5. by   core0
    Quote from caldje
    I diagree a little bit. I think that the 3 year primary care tract will become more common. But, also realize that it isn't that you apply, are accepted, and enter the 3 year tract. You apply and are accepted to the medical school. Then you apply to the 3 year tract for which only 12 are accepted into it. Those twelve still enter a 4 year program, after the first 15-18 weeks of school (anatomy, biochem, etc.) the 6 with the best grades are allowed to continue in the primary care 3 yr tract. After they are done, they can do a residency in any field (if they can get admitted) but will have to pay back 4th year tuition if they don't stay in primary care (FP, IM, OBGYN, or PEDS) for at least 5 years AFTER residency.

    So, this is not a viable option for someone to do a 3 year program. This is only available to those commited to a four year program who are excell early on in the med school program.

    In the future, I think you will see more of these programs as an incentive to enter into a low paying primary care field. New FP residency graduates can expect 100-120k a year and salaries really top out at 160k a year. If you go to a DO school like Lake Erie you will likely be 200k in debt just from med school for 4 years. Its just not a good deal for all the hard work put in. The 3 year curriculum fixes that by taking away 25% of medical school debt.
    Actually I think that you have the process wrong. You do have to be admitted to LECOM. Then you have to be accepted into the PCSP program. They are taking six this year and it will gradually increase over the next four years to 12. This is a separate pathway and there is no way to move into one of their other pathways once you stop since you will be off cycle. After 20 months you start your clerkships. I didn't find anything about having to pay back and it would be hard to charge someone for education that you never received.
    The main points can be found here:
    http://my.lecom.edu/bradenton/news/PCSP2.asp

    Left unspoken is the fact that if you opt out you could wait four months and join the other class in the regular program after completing the didactic portion. The real decrease in the course time is out of the clerkships. The main time savings in the didactic year is the loss of summer vacation. They have only compressed things a month outside of that.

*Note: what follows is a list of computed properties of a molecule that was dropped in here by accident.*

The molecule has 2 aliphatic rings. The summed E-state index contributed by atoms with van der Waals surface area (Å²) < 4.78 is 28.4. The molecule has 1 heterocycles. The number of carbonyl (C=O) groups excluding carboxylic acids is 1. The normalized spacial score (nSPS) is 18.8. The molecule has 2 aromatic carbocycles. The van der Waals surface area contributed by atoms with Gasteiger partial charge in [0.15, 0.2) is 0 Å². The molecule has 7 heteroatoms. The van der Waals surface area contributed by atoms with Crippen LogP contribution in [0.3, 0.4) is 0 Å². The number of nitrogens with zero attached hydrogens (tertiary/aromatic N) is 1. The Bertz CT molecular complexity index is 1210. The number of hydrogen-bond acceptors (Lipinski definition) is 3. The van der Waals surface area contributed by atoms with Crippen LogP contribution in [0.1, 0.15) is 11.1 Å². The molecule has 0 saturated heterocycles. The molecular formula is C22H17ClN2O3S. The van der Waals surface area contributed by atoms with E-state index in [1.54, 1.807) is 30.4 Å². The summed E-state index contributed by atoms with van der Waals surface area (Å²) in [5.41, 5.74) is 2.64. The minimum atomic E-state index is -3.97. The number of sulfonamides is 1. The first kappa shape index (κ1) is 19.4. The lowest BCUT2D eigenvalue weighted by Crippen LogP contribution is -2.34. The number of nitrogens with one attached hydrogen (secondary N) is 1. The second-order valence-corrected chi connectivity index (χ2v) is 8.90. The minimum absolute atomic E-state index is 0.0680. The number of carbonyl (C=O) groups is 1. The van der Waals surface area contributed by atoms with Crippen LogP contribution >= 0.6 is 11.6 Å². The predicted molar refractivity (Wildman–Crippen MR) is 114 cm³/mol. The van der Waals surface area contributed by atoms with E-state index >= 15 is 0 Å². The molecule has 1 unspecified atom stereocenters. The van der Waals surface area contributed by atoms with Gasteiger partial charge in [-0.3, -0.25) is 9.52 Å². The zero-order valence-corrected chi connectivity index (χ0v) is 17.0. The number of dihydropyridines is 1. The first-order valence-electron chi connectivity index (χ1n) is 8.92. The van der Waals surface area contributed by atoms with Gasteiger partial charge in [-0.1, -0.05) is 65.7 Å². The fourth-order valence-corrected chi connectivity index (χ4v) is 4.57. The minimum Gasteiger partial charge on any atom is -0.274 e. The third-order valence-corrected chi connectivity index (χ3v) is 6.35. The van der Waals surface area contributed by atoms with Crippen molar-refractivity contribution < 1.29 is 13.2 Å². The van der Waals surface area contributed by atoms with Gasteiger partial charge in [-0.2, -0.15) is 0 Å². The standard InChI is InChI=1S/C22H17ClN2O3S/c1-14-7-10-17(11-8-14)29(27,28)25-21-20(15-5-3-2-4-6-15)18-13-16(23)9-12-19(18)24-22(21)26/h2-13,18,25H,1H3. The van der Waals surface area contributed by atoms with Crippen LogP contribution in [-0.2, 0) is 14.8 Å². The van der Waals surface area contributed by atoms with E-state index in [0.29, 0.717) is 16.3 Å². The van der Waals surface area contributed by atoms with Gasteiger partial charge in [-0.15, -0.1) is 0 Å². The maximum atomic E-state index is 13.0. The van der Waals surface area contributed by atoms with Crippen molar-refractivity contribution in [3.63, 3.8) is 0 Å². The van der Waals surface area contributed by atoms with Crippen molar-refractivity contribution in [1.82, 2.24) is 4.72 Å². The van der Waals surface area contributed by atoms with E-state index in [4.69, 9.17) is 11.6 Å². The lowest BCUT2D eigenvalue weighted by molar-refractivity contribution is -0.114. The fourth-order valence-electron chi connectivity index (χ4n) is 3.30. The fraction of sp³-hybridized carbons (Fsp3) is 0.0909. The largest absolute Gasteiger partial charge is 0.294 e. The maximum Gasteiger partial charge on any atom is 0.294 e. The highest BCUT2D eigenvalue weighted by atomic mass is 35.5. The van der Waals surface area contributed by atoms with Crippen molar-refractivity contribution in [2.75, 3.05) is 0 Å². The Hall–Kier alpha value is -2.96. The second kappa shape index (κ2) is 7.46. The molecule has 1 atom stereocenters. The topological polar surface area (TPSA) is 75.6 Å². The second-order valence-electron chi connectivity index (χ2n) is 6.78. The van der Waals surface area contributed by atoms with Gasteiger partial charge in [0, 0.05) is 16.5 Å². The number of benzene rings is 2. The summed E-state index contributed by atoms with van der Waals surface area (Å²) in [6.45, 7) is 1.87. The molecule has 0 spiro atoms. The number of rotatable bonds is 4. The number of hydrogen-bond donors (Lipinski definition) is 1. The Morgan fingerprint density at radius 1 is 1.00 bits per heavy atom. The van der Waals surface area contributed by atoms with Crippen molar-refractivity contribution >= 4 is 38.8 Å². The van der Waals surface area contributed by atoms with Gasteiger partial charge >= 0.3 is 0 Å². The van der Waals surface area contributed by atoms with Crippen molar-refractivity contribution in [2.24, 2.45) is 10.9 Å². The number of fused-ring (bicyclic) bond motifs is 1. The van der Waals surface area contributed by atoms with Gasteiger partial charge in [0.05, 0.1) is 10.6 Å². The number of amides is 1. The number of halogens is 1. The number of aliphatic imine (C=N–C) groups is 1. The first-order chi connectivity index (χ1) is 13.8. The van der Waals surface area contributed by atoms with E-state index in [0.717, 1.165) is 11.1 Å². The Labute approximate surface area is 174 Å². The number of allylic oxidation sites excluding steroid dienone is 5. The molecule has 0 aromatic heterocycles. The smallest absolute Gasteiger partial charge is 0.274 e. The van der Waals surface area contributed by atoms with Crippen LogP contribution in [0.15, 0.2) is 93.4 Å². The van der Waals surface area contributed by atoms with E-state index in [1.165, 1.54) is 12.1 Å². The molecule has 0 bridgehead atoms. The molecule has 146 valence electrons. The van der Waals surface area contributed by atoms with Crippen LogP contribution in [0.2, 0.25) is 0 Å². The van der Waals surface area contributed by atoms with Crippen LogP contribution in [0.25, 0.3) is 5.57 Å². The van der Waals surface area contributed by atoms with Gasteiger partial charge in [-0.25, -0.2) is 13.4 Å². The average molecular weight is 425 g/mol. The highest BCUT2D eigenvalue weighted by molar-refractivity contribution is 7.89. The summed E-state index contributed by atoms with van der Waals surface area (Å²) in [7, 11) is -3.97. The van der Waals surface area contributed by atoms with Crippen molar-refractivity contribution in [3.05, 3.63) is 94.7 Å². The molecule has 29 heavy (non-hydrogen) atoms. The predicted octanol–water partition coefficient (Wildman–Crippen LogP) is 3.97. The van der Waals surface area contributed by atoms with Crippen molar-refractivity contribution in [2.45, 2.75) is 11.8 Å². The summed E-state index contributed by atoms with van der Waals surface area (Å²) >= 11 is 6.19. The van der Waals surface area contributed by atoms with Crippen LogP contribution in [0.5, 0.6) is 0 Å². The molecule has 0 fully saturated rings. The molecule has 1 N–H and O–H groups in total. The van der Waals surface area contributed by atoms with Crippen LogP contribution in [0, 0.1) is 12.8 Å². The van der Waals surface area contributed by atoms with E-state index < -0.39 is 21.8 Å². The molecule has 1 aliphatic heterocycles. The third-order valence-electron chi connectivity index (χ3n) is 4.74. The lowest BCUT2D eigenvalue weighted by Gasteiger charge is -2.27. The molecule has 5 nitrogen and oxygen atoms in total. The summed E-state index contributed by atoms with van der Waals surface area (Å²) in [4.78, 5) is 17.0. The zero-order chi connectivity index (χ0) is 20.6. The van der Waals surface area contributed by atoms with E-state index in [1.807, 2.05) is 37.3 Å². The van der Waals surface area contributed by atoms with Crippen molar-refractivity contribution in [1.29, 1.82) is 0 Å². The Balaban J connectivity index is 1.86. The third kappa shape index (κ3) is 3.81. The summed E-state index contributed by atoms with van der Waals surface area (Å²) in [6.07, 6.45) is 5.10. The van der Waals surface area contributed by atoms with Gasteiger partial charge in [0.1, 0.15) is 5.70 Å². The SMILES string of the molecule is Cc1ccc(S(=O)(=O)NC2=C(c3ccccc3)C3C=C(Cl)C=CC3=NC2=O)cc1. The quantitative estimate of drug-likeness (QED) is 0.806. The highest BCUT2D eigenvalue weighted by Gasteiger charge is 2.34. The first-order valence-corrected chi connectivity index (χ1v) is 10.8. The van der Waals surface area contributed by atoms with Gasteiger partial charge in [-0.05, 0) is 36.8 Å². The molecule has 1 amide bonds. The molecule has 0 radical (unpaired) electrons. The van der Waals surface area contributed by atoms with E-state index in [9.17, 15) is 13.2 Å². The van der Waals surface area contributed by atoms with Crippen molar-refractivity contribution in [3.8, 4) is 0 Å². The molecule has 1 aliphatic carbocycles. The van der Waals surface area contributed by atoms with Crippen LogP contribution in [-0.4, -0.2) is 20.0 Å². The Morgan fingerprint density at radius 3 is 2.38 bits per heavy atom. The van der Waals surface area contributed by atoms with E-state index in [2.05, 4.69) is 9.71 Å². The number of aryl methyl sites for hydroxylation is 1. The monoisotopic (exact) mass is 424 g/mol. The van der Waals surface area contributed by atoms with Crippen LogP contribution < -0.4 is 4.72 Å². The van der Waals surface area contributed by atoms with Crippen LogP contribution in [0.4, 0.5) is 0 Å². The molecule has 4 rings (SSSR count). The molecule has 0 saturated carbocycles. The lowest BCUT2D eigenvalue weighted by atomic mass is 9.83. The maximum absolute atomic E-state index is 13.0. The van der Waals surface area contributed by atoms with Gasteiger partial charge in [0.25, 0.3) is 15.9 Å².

The main time savings in the clerkship is the deletion of 13 clerkships with addition of five. This amounts to nine months of time. This is also the reason that the DO is unlikely to get into anything but an FP residency. Among the missing clerkships are one IM, one EM and one surgery. Since most residencies want you to show interest and have some experience in the field they are unlikely to want a student that cannot demonstrate an interest. I am referring to IM, Peds and OB/GYN which are the traditional primary care residencies.
    The changes are detailed here:
    http://www.fmdrl.org/index.cfm?event...ment&riid=1182

    The big problem that I see is that they are taking people that don't know much about medicine much less primary care and committing them to a FP only medical practice. There are some that during medical school will discover they don't want to do FP but are now committed (although this won't be much different than the "I'm a doctor but I don't like medicine what do I do now?" posts that you see all the time on Studentdoctor).

    David Carpenter, PA-C
  6. by   caldje
    Quote from core0
    Actually I think that you have the process wrong. You do have to be admitted to LECOM. Then you have to be accepted into the PCSP program. They are taking six this year and it will gradually increase over the next four years to 12. This is a separate pathway and there is no way to move into one of their other pathways once you stop since you will be off cycle. After 20 months you start your clerkships. I didn't find anything about having to pay back and it would be hard to charge someone for education that you never received.
    The main points can be found here:
    http://my.lecom.edu/bradenton/news/PCSP2.asp

    Left unspoken is the fact that if you opt out you could wait four months and join the other class in the regular program after completing the didactic portion. The real decrease in the course time is out of the clerkships. The main time savings in the didactic year is the loss of summer vacation. They have only compressed things a month outside of that.

    The main time savings in the clerkship is the deletion of 13 clerkships with addition of five. This amounts to nine months of time. This is also the reason that the DO is unlikely to get into anything but an FP residency. Among the missing clerkships are one IM, one EM and one surgery. Since most residencies want you to show interest and have some experience in the field they are unlikely to want a student that cannot demonstrate an interest. I am referring to IM, Peds and OB/GYN which are the traditional primary care residencies.
    The changes are detailed here:
    http://www.fmdrl.org/index.cfm?event...ment&riid=1182

    The big problem that I see is that they are taking people that don't know much about medicine much less primary care and committing them to a FP only medical practice. There are some that during medical school will discover they don't want to do FP but are now committed (although this won't be much different than the "I'm a doctor but I don't like medicine what do I do now?" posts that you see all the time on Studentdoctor).